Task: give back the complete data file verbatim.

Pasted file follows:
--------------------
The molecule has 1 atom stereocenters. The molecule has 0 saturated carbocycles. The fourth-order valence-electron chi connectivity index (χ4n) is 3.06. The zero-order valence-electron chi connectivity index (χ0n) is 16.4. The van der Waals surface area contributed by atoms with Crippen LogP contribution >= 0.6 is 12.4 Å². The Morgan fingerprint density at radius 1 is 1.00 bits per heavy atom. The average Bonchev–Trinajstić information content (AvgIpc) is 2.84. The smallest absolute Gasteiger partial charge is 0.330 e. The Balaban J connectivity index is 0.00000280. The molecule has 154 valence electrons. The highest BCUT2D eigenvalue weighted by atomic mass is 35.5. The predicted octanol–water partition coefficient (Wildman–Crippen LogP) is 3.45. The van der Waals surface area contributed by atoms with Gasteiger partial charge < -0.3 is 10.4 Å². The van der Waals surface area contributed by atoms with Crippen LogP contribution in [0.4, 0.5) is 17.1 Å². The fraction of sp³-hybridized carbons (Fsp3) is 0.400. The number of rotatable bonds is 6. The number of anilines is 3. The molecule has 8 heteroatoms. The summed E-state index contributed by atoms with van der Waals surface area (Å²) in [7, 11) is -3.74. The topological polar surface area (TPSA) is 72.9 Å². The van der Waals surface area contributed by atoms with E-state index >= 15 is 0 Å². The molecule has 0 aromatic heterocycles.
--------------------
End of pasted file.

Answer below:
The molecule has 1 atom stereocenters. The molecule has 0 saturated carbocycles. The fourth-order valence-electron chi connectivity index (χ4n) is 3.06. The zero-order valence-electron chi connectivity index (χ0n) is 16.4. The van der Waals surface area contributed by atoms with Crippen LogP contribution >= 0.6 is 12.4 Å². The Morgan fingerprint density at radius 1 is 1.00 bits per heavy atom. The average Bonchev–Trinajstić information content (AvgIpc) is 2.84. The smallest absolute Gasteiger partial charge is 0.330 e. The Balaban J connectivity index is 0.00000280. The molecule has 154 valence electrons. The highest BCUT2D eigenvalue weighted by atomic mass is 35.5. The predicted octanol–water partition coefficient (Wildman–Crippen LogP) is 3.45. The van der Waals surface area contributed by atoms with Gasteiger partial charge < -0.3 is 10.4 Å². The van der Waals surface area contributed by atoms with Crippen LogP contribution in [0.4, 0.5) is 17.1 Å². The fraction of sp³-hybridized carbons (Fsp3) is 0.400. The number of rotatable bonds is 6. The number of anilines is 3. The molecule has 8 heteroatoms. The summed E-state index contributed by atoms with van der Waals surface area (Å²) in [7, 11) is -3.74. The topological polar surface area (TPSA) is 72.9 Å². The van der Waals surface area contributed by atoms with E-state index >= 15 is 0 Å². The molecule has 0 aromatic heterocycles.